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Whispers The Heart, the sixth album from Chris McNulty, a native-born Australian, continues the positive vibe of last year's Dance Delicioso, with a similar cast of jazz players. McNulty has selected an average collection of tunes, some of which are familiar titles from the Great American Songbook, plus others which make this an interesting package.
The Michel Legrand/Alan and Marilyn Bergman movie song "Summer Me, Winter You," the Bacharach/David '60s hit "Make It Easy On Yourself" (with a guest appearance by Frank Wess on tenor sax), Leonard Bernstein's showtune "Lonely Town," and Abbey Lincoln and Thad Jones' "When Love Was You and Me" (a fine duet with Paul Bollenback) all add to this collection.
It isn't so much any actual tune but McNulty's delivery that places this singer ahead of the crowd. On titles like "How Deep Is The Ocean," McNulty slows the pace down and applies a distinctive cool '50s femme vocalist attitude that really works. On Jobim's "If You Never Came," she sounds very much like Lani Hall singing lead for Sergio Mendes' Brazil '66. Her version of the Cahn/Stordahl/Weston standard "I Should Care" is taken at mid-tempo and given a fine swing treatment. Chris McNulty adds three original tunes ("Springosphere," "Quiet Your Thoughts," "Lullaby For A Young Boy") to the album.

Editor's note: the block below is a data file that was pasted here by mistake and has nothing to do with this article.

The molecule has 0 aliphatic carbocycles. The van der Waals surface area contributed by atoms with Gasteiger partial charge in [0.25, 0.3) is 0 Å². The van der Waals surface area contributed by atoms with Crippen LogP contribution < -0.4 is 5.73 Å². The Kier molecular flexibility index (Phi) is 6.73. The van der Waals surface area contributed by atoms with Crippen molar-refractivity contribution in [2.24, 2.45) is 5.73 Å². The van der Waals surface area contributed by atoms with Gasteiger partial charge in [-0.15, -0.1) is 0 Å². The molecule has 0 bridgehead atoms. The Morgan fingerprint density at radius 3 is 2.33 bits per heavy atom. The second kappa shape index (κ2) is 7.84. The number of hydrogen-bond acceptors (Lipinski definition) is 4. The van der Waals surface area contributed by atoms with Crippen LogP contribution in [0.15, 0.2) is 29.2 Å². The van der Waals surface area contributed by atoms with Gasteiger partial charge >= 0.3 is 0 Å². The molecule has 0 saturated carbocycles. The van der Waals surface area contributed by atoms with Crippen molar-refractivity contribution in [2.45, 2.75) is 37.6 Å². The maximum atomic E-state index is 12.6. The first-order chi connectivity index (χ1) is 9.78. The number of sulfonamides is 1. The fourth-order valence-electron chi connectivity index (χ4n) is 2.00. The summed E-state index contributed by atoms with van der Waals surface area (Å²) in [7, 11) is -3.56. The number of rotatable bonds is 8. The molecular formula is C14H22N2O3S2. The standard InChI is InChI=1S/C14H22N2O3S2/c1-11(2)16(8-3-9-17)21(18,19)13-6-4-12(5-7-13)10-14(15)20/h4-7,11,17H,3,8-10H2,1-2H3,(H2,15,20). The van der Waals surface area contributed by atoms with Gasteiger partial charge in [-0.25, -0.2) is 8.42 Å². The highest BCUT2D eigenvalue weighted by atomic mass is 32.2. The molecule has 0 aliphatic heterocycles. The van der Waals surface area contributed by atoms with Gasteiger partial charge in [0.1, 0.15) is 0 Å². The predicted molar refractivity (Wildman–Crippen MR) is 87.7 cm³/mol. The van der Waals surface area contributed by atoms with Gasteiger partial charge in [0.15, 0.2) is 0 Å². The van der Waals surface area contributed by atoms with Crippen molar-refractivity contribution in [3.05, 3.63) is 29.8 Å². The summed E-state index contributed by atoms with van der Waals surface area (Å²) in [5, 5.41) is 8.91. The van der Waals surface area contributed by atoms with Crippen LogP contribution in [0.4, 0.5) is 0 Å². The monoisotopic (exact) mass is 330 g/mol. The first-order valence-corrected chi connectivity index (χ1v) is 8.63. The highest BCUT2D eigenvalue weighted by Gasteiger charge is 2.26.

There are also lots of good solo opportunities here for Paul Bollenback's guitar, Ingrid Jensen's flugelhorn, Dave Pietro's tenor sax and flute, and Tineke Postma's alto and soprano sax.
Track Listing: Summer Me; Winter You; Make It Easy On Yourself; Come Rain or Shine; Lonely Town;
Springosphere; If You Never Come; How Deep Is The Ocean; Quiet Your Thoughts; I Should
Care; Lullaby For A Young Boy; When Love Was You And Me.
Personnel: Chris McNulty: vocals; Paul Bollenback: guitar; Frank Wess: tenor saxophone (2); Ingrid
Jensen: flugelhorn; Dave Pietro: tenor saxophone, flute, clarinet; Tineke Postma: alto and
soprano saxophone, flute; Gary Versace: piano; Ed Howard: bass; Matt Wilson, Montez
Coleman: drums; Rogerio Boccato: percussion.
I grew up listening to mainstream '70s rock then ended up on the staff at the college paper at San Diego State, and volunteered to review heavy metal LPs. My second semester, the music editor dropped a Fenton Robinson LP on my desk, Night Flight. You like metal; they play guitar--he plays guitar, the editor told me
I grew up listening to mainstream '70s rock then ended up on the staff at the college paper at San Diego State, and volunteered to review heavy metal LPs. My second semester, the music editor dropped a Fenton Robinson LP on my desk, Night Flight. You like metal; they play guitar--he plays guitar, the editor told me. If we don't run a review, Alligator Records is going to stop servicing us.
Night Flight opened up a whole new world for me--the blues led me, inevitably, to Basie, who led to Duke, who led to Mingus, who led to Miles, who led to ...